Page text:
Articles for Our Patients ~ Vanessa Wada, M.S., R.D.


A Bitter Sweet Vegetable

Author: Vanessa Wada, M.S., R.D. • Language: ENG

What do broccoli, cauliflower, cabbage, Brussels sprouts, collard greens, bok choy, and mustard greens all have in common? They are all considered cruciferous vegetables. Kale, kohlrabi, turnip, rutabaga, arugula, horseradish, radish, wasabi and watercress also fall under this category but are less common. So what are cruciferous vegetables and why are they generating attention? These amazing vegetables are from the Brassica genus and they contain 1000s of phytochemicals along with vitamins, minerals, and fiber. But cruciferous vegetables are a special kind of vegetable. And that’s because they contain a UNIQUE set of highly concentrated phytochemicals which have been shown to be very protective against ALL stages of cancer. These phytochemicals are called glucosinolates, and there are more than 100 glucosinolates known to man! These sulfur-containing compounds are responsible for their pungent aroma and sometimes bitter taste. When chewed, enzymes are released to break down the glucosinolates into isothiocyanates and indoles which display therapeutic effect on the body.1 Epidemiological studies have shown evidence for a reduction in prostate, lung, breast, and colon cancer in people who consume cruciferous vegetables.2 In general, overall cancer risk is reduced.
 
One type of isothiocyanate is a phytochemical called sulforaphane. It’s highly concentrated in broccoli and broccoli sprouts. Sulforaphane was identified as a chemopreventive agent over a decade ago to induce detoxification enzymes and inhibit carcinogen activity. But research since then has shown that sulforaphane has therapeutic action against cancer cells at ALL stages by acting as a blocking agent against early initiation events, inhibiting enzymes that are involved in carcinogenic activity, modifying cancer pathways, inducing the destruction of cancer cells, and activating detoxifying enzymes. There is even evidence for its ability to protect against viral or bacterial pathogens.2
 
Evidence points to strong statistical significance for an inverse relationship between raw cruciferous vegetable intake and bladder cancer. So with increasing raw cruciferous vegetable intake, the lower the risk one has for developing bladder cancer. And there is an even stronger inverse relationship with regards to smokers as smoking is the leading cause of bladder cancer. Smokers who consume raw cruciferous vegetables have been observed to have a lower risk of developing bladder cancer than those who don’t. It appears that isothiocyanates are protective against bladder cancer because they are metabolized and almost exclusively excreted through the urine. Storage of urine also increases the bladder epithelium exposure to isothiocyanates where 90-95% of bladder cancer occurs in the United States. Furthermore, if consumed raw, cruciferous vegetables provide 2-9 times more isothiocyanates in humans as compared to their cooked counterparts.3         

Some research suggests that consumption of broccoli and cauliflower have a significant inverse effect on extraprostatic prostate cancer (a late stage of prostate cancer where the cancer has spread beyond the prostate gland). Additionally, high cruciferous vegetable intake may be associated with reduced risk of aggressive prostate cancer.4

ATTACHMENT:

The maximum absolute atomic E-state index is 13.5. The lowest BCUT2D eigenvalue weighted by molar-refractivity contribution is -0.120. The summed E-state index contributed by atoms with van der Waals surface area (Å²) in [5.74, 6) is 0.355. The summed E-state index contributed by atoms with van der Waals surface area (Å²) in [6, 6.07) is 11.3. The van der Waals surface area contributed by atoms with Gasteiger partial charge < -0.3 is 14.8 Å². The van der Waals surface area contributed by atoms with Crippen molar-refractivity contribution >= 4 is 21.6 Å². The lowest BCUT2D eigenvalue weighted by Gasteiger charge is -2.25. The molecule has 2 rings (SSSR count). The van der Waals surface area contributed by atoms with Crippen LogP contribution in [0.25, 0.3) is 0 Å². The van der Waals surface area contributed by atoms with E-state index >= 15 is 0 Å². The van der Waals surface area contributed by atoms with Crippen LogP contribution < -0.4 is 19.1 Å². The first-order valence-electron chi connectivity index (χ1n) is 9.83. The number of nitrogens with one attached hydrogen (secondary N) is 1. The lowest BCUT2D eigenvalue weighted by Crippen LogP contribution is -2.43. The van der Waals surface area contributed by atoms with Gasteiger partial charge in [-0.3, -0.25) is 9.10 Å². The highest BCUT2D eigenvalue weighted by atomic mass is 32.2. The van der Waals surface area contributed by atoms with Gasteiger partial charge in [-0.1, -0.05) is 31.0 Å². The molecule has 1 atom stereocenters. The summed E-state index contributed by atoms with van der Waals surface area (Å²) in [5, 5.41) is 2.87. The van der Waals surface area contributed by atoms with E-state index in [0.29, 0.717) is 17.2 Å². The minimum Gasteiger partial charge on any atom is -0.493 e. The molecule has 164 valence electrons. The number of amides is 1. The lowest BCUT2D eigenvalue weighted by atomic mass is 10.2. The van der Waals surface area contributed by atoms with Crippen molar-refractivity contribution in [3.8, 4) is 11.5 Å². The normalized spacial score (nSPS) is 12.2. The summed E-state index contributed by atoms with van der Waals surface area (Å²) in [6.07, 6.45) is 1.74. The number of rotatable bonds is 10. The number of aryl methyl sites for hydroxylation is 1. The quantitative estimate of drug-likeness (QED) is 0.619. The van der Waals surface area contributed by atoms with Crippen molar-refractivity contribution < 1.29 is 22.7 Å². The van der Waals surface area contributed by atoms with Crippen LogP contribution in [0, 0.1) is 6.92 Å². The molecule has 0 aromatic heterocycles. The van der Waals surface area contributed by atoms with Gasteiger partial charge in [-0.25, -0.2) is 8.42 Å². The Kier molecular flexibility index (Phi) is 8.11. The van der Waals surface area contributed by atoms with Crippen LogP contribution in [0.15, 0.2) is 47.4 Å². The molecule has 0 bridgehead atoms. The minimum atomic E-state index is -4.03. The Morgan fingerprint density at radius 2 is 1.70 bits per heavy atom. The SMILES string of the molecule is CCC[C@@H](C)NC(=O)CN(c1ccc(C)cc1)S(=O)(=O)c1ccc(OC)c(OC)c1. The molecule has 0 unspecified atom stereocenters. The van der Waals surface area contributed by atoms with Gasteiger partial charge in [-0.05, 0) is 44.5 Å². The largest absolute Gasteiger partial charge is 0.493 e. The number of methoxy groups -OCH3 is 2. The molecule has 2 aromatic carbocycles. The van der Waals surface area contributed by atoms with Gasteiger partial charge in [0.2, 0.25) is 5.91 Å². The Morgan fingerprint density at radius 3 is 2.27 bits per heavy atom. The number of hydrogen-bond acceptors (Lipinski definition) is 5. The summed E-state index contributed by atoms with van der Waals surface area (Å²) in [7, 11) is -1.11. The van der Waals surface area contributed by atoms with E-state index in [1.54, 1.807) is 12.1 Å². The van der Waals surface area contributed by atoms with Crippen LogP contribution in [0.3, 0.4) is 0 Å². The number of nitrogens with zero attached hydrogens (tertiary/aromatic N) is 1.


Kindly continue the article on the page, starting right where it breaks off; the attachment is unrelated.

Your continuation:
And for women, there is some evidence that sulforaphane inhibits breast cancer cell growth, activates apoptosis (destruction of cancer cells), and decreases the expression of key proteins that promote human breast cancer cell growth.5
 
Now before you go running home to that kale in the corner of your vegetable bin, it is worth mentioning that cooking of cruciferous vegetables may destroy these important phytochemicals including important enzymes responsible for catalyzing important reactions. Studies have shown that cooking can reduce isothiocyanate exposure by60-90%!3 Therefore, to reap the benefits, consume them raw or minimally cooked when they are most nutrient dense.
 
So while we may not like Brussels sprouts or that bitter taste often associated with cruciferous vegetables, once they get into the body, they are doing some amazing things! We may not feel any changes or see their effects unravel before our eyes in a matter of days, but cruciferous vegetables are working as a functional food and naturally designed by Mother Nature to help us prevent some undesired cancers. Prevention is the key and cruciferous vegetable consumption is a way of practicing prevention! So eat up!
 
References:1) Higdon, J., Delage, B., Williams, D. et. al. (2007). Cruciferous Vegetables and Human Cancer Risk: Epidemiologic Evidence and Mechanistic. Basis Pharmacol Res. 55(3): 224–2362) Myzak, M. & Dashwooda, R. (2006). Chemoprotection by sulforaphane: Keep one eye beyond Keap1. Cancer Lett. 233(2): 208–2183) Tang, L., Zirpoli, G., Guru, K. et. al. (2008). Consumption of Raw Cruciferous Vegetables is Inversely Associated with Bladder Cancer Risk. Cancer Epidemiol Biomarkers Prev. 17(4): 938-9444) Victoria A. Kirsh , Peters, U., Mayne, S. et al. (2007). Prospective Study of Fruit and Vegetable Intake and Risk of Prostate Cancer. J Natl Cancer Inst. 99(15): 1200-95) Pledgie-Tracy, A., Sobolewski, M., Davidson, N. (2007). Sulforaphane induces cell type–specific apoptosis in human breast cancer cell lines. Mol Cancer Ther. 6(3): 1013-1021



















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